Frozen corn, potatoes, bacon, stock, and half-and-half, that’s the stuff dreams -and corn chowder- are made of. I know I should make this in June or July when sweet corn is in season, but with the heat index soaring into the triple digits, there is no way a heavy soup such as this one will make it onto our table. No, this soup is perfect for a cold winter evening and a simple grilled sandwich turns this recipe into a hearty meal. As written, this recipe for corn chowder produces about 6 quarts of soup, which is exactly (and all) my smaller stock pot will hold. Keep this in mind or just halve the recipe.
A note to the non-newbie cooks. I have written this recipe with a lot of details to explain for someone new to cooking the process of using a roux to make a cream soup. If you already have this concept down, the recipe is much less involved than it would appear at first glance. I run Home Ec 101 on the principle that it’s better to over-explain than have someone guess and have poor results.
Next time I make this, and there will be a next time. I’ll add another 2 slices of bacon and skip the butter. I’ll save some of the cooked bacon to crumble over the top with a few scallions for color.
Corn Chowder Ingredients
- 4 slices uncooked bacon (next time I’ll use 6 and omit the butter)
- 2 TBSP olive oil
- 2 jalapenos -whole
- 2 TBSP butter
- 1 sweet onion, diced
- 1/2 cup plain or all-purpose flour
- 3 quarts chicken stock -heated (I use the microwave)
- 1/2 teaspoon salt
- 2 large, white potatoes, peeled and diced (about 2 lbs)
- 8 cups frozen corn kernels
- 2 cups half-and-half
- 8oz cheddar cheese, shredded + additional for garnishing if desired
- fresh ground pepper – to taste
- OPTIONAL 3 cloves of garlic, minced -we have been enjoying adding more garlic to our diet
Slice the bacon into 1/2″ to 1″ pieces, this just makes rendering the fat a little easier. Heat a large stockpot over medium heat. Add the olive oil and the bacon pieces. Cook over medium heat until the fat begins to render. Add the two whole jalapeños and stir frequently. The skin of the jalapeños will blister and turn dark. This is a good thing, the oils from the outside of the jalapeño are mingling with the bacon grease, as most of the jalapeño’s heat is contained in the seeds and ribs of the pepper, this infuses the flavor without adding a lot of heat.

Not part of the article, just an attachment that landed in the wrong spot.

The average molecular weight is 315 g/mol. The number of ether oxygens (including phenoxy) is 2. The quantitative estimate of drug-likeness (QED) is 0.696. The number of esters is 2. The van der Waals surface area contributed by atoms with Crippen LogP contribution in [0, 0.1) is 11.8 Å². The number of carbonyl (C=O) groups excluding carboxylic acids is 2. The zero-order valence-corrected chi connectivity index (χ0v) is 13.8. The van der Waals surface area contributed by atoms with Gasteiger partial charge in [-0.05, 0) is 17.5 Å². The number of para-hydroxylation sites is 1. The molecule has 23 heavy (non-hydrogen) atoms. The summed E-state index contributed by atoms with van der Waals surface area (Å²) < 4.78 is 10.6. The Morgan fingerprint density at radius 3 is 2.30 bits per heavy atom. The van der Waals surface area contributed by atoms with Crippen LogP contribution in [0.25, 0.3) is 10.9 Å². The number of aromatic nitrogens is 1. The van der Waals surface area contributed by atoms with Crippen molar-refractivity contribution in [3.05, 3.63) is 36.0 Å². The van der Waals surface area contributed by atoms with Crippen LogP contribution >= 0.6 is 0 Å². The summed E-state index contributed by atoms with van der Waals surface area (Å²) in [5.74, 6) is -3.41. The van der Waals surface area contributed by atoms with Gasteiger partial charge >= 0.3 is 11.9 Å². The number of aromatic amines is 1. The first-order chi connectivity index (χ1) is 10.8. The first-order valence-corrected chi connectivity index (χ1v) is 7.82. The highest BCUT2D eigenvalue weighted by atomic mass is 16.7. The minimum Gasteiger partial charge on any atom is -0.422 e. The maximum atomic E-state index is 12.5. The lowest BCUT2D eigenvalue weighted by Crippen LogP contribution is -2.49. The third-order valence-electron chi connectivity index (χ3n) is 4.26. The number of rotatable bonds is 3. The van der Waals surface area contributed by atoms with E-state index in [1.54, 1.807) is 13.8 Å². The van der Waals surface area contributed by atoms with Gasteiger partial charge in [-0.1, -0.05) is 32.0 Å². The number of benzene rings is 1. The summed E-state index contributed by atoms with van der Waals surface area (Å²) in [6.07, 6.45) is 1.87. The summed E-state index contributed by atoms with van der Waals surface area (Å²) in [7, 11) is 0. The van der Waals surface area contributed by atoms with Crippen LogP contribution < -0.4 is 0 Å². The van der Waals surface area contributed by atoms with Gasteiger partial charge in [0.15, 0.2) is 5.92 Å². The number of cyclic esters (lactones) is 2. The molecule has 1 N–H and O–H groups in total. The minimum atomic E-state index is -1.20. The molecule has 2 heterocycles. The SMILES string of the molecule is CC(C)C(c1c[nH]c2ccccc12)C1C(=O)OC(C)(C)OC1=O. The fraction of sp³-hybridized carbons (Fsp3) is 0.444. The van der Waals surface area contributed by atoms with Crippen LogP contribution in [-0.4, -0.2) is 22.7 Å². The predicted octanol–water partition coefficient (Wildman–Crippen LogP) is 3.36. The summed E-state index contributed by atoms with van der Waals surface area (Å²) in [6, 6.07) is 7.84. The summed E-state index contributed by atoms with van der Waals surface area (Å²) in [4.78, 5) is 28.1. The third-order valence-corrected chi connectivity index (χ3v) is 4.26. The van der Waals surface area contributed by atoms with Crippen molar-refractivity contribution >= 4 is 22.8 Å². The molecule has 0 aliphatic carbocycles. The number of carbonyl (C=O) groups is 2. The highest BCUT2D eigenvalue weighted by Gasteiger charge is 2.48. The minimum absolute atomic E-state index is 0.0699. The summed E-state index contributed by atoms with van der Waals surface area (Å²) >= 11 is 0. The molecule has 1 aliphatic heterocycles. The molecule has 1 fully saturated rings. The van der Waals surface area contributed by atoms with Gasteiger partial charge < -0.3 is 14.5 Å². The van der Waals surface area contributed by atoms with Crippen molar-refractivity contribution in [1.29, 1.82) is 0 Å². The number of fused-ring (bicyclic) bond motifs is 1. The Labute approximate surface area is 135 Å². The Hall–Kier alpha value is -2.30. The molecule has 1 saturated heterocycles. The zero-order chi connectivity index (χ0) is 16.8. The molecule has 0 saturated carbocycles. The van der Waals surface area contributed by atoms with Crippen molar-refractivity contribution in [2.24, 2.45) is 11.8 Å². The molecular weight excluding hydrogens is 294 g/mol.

When the bacon is crisp, transfer it to a plate or bowl and set aside. You’ll be adding it back to the soup later. Be sure to leave all of the fat in your stockpot, as it is an integral part of the recipe. The browned bits clinging to the bottom of the pot are also intensely flavorful and important.
Add the diced onions to the pan and cook until soft, then add the 2 TBSP butter and 1/2 tsp salt. If you use homemade stock, increase the salt to 1.5 teaspoons. If you want a mild garlic flavor, add it at this point.
When the butter has melted, sprinkle in the 1/2 cup of flour and stir until you have created a thick roux. Turn the heat to medium low and stir the roux for about 3 minutes, this gets rid of the raw flour taste and ensures there are no lumps. Use your spoon to scrape up all the browned bits on the bottom of the pan and incorporate those into your roux, they add a lot of flavor.
Add the chicken stock to the roux a little at a time. Stir briskly and constantly to ensure all the lumps get worked out. For best results start adding the stock slowly and stirring between additions. You will reach a point where the stock is immediately incorporated into the soup, stir a few more times and call it good.
Keep the heat at medium low and bring to a simmer. Add the diced potatoes and allow the soup to simmer, but not boil. If the soup boils the liquid may separate from the roux and it will “break” and feel grainy. It won’t taste terrible, but it certainly affects the texture. Simmer for 10 – 15 minutes, until the potatoes are fork tender.
Add the corn kernels and if you want a garlicky soup, go ahead and add the garlic with the corn. Once the soup has returned to the simmering stage add the cheese and stir until melted. Finally stir in the half-and-half, the reserved bacon, pepper to taste and serve.
This recipe was submitted to Rachel Matthew’s Virtual Soup Swap.